Thomas Wojak makes large cash – Occasions-Herald

It’s not that Thomas Wojak has a chrematophobia. It’s not an aversion to sour cream.

It’s the fear of money.

While the Vallejo printer would likely welcome a wad of cash in any denomination, it does have an issue with greenbacks. Mainly the green part.

Yes, the currency in red, white and blue is one color. As an artist who wears a business card, Wojak lives from colors. All of that green-is-good with your basic unchanged Founding Fathers and Presidents is pretty good, let Wojak explain.

“Boring,” he said.

It’s not that Wojak is asking for 3D holograms of Ben Franklin flying a kite. It’s just that the United States is falling flat compared to other countries.

“As a visual artist and as a printer, I asked myself why our paper currency is so boring compared to other countries,” said Wojak on the phone.

When these pieces aren’t sold at an exhibition in Oakland, Thomas Wojak exhibits them in his studio in downtown Vallejo. (Courtesy photo)

Wojak researched and studied the creative lack of money “for a while and wondered why we only honor dead presidents or dead founding fathers. Other countries honor important personalities in their culture. It could be an architect or a social justice person. Look at the paper money in other countries and you will see a big difference. “

It was motivation enough for Wojak to colorize and enlarge some invoices himself to create an exhibition that will be on sale from September 11th. 24 at the compound in Oakland. What is not sold is on display at Wojak’s The WORKS in downtown Vallejo on Georgia Street.

Paper money was olive green and black because of the technology, Wojak said.

“Initially, paper money wasn’t printed until around the Civil War and they didn’t have the option to print more than one color,” he said.

“They haven’t made any progress since then,” says Wojak.

The print maker admits that the U.S. Treasury Department’s recent focus has been on establishing an anti-counterfeiting lawsuit.

Even so, “other countries are now printing their money on plastic. It’s more durable and harder to counterfeit, ”said Wojak.

A quick lesson:

In 1861, when he needed money to fund the Civil War, Congress approved the issuance of Demand Notes in $ 5, $ 10, and $ 20 face values. The demand banknotes were so named because they could be redeemed for coins “on demand”.

The first dollar bill was issued in 1862 as a legal tender note with a portrait of Salmon P. Chase, the Treasury Secretary under President Abraham Lincoln. The National Bank Act of 1863 introduced a national banking system and a single national currency.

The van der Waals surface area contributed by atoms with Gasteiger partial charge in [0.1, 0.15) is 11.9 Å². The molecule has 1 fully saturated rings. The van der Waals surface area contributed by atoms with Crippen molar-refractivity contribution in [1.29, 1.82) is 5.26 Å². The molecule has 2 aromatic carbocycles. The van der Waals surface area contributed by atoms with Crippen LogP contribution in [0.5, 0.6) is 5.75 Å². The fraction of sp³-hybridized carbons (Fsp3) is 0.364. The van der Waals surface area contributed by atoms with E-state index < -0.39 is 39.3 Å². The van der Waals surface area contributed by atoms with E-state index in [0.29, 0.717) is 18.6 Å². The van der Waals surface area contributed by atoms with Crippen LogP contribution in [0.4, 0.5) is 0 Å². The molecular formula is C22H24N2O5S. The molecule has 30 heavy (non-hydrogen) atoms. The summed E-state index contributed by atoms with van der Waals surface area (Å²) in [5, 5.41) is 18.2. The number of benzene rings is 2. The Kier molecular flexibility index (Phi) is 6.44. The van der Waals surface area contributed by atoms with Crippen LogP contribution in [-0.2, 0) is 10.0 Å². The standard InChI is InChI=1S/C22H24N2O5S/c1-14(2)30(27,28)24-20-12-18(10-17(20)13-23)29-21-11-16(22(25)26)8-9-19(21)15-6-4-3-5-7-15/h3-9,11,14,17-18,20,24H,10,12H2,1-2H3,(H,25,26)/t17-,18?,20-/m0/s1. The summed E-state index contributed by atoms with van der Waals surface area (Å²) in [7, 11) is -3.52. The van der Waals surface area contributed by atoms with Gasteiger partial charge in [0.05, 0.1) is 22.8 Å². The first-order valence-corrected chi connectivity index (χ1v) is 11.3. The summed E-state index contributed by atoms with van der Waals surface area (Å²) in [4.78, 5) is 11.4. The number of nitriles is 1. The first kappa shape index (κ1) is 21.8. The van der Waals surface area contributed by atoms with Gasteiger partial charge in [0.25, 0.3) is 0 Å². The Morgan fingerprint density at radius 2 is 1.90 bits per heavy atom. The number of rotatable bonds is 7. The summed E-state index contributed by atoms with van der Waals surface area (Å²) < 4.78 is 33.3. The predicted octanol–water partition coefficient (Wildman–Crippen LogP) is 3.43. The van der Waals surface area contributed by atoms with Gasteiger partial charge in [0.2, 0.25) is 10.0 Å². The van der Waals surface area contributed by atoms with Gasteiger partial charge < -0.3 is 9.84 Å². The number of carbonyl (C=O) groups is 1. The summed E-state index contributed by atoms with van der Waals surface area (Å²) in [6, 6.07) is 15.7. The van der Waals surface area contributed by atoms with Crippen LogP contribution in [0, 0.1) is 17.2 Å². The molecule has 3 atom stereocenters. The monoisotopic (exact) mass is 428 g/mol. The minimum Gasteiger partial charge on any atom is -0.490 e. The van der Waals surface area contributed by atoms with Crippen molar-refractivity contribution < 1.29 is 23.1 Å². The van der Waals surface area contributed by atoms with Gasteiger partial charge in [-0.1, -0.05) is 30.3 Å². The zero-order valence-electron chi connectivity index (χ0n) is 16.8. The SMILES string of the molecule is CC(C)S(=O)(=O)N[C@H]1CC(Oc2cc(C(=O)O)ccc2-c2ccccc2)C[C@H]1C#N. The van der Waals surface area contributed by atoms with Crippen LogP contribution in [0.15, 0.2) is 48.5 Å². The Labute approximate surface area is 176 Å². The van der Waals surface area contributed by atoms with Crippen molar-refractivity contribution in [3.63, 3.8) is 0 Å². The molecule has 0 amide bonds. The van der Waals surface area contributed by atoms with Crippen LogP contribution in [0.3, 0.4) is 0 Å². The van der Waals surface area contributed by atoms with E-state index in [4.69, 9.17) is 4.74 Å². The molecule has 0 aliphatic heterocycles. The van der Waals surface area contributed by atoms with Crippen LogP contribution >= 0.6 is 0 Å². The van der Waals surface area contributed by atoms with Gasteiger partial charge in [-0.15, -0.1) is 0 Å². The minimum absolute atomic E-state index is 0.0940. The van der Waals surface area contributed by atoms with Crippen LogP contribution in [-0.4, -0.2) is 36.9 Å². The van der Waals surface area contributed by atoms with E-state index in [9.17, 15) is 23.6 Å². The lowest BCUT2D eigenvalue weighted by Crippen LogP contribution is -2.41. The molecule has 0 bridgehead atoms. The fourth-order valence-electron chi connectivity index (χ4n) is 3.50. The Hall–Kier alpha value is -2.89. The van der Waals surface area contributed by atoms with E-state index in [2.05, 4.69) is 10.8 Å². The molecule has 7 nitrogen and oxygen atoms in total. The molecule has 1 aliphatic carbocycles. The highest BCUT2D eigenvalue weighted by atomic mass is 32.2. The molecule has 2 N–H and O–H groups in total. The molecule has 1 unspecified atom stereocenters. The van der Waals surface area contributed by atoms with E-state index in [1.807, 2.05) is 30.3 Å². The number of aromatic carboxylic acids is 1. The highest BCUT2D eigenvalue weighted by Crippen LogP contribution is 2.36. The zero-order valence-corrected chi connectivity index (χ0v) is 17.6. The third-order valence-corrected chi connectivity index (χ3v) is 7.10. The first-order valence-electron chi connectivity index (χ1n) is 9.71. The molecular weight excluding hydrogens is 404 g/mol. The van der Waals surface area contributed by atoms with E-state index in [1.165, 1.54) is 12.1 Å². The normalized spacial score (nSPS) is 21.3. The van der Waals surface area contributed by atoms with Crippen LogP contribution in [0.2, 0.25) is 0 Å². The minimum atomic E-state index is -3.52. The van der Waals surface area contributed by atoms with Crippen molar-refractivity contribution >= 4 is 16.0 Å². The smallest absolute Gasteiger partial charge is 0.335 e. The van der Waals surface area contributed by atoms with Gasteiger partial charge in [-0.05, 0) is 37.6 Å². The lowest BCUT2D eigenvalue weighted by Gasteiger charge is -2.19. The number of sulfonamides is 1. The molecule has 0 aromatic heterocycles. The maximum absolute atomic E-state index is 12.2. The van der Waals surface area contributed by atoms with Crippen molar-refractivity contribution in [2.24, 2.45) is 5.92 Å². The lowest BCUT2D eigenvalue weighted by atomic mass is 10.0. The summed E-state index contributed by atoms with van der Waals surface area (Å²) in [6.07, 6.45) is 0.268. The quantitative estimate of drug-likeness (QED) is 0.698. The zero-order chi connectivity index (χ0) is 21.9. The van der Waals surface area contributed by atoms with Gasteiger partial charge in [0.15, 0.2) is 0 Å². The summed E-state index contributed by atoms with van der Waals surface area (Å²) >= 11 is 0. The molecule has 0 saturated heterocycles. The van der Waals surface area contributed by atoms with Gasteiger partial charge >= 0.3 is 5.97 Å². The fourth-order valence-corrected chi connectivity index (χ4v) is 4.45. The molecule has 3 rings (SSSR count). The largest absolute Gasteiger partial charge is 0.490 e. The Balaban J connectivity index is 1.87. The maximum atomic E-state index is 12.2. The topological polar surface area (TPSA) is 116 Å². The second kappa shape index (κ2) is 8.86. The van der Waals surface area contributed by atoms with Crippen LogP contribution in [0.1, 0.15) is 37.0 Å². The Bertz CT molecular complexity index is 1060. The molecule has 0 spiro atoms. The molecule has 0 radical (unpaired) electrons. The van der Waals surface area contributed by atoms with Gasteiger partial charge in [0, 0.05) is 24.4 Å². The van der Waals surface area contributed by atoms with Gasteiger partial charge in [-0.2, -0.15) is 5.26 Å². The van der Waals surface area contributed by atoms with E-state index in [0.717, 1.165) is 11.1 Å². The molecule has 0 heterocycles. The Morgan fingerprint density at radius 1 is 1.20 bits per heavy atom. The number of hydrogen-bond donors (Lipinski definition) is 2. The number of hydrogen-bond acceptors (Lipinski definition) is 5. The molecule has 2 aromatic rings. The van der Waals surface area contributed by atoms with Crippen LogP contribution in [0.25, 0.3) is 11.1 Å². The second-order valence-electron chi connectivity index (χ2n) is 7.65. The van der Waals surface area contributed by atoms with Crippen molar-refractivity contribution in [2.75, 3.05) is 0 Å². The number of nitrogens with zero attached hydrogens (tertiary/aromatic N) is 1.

In 1963, the Federal Reserve began producing one-dollar notes to replace the one-dollar silver certificate. The border design on the front has been completely redesigned and the serial numbers and the treasure seal have been printed in green ink.

George Washington gets a new face in Thomas Wojak’s exhibition “Bad Money”. (Courtesy photo)

The $ 5 bill with Lincoln’s mug was first issued in 1929, the same year as the $ 10 bill with Alexander Hamilton. Andrew Jackson first appeared at the $ 20 in 1928.

The government set a goal of putting a woman on $ 20 by 2020 to celebrate the centenary of the 19th Amendment and give women the right to vote. Harriet Tubman has been selected to replace Hamilton. And then it wasn’t. Presumably the popularity of the Broadway musical “Hamilton” – with President Donald Trump in a minor role – pushed Tubman aside. She’s reportedly now auditioning for a $ 10 bill through 2026, though the Biden government is believed to be speeding up the bureaucratic process that appears to be the only color that isn’t green.

“Go to other countries. They’re just more visually exciting in the way they handle paper money, and they change it a lot depending on what’s going on in the country, ”said Wojak.

Meanwhile, back in the boring USA, “let’s stick with what we have,” Wojak shrugged.

So the artist took clippings of the bills, enlarged them and added bright colors while thinking, “Let’s push the boundaries a little bit”.

It is not as if that never happened, repeated Wojak, referring to China, South Africa and Switzerland as examples of money “that is more complicated and more colorful”.

Add Mexico and Brazil, which have “wonderful” money.

Wojak said he always looked at the US currency and thought, “Can’t we do better?”

There may even be “special runs” of a denomination in rainbow colors for Gay Pride Month, Wojak offered, admitting the US could stay safe to avoid controversy.

Then again: “Where are the women?” he said.

Although coins have changed, “How much attention is paid to coins? We’re looking at our paper currency, ”said Wojak.

With the technology available, there’s no reason they can’t “pile up” the colors in US currency, he said.

And which denomination would Wojak put his own face on?

“Probably the $ 2 bill,” he said. “That’s all I can afford these days.”

“Bad Money” by Thomas Wojak, September 11th – October 24th, in the Compound Gallery, Oakland and in November at The WORKS, 437 Georgia St., Vallejo. Further information is available at

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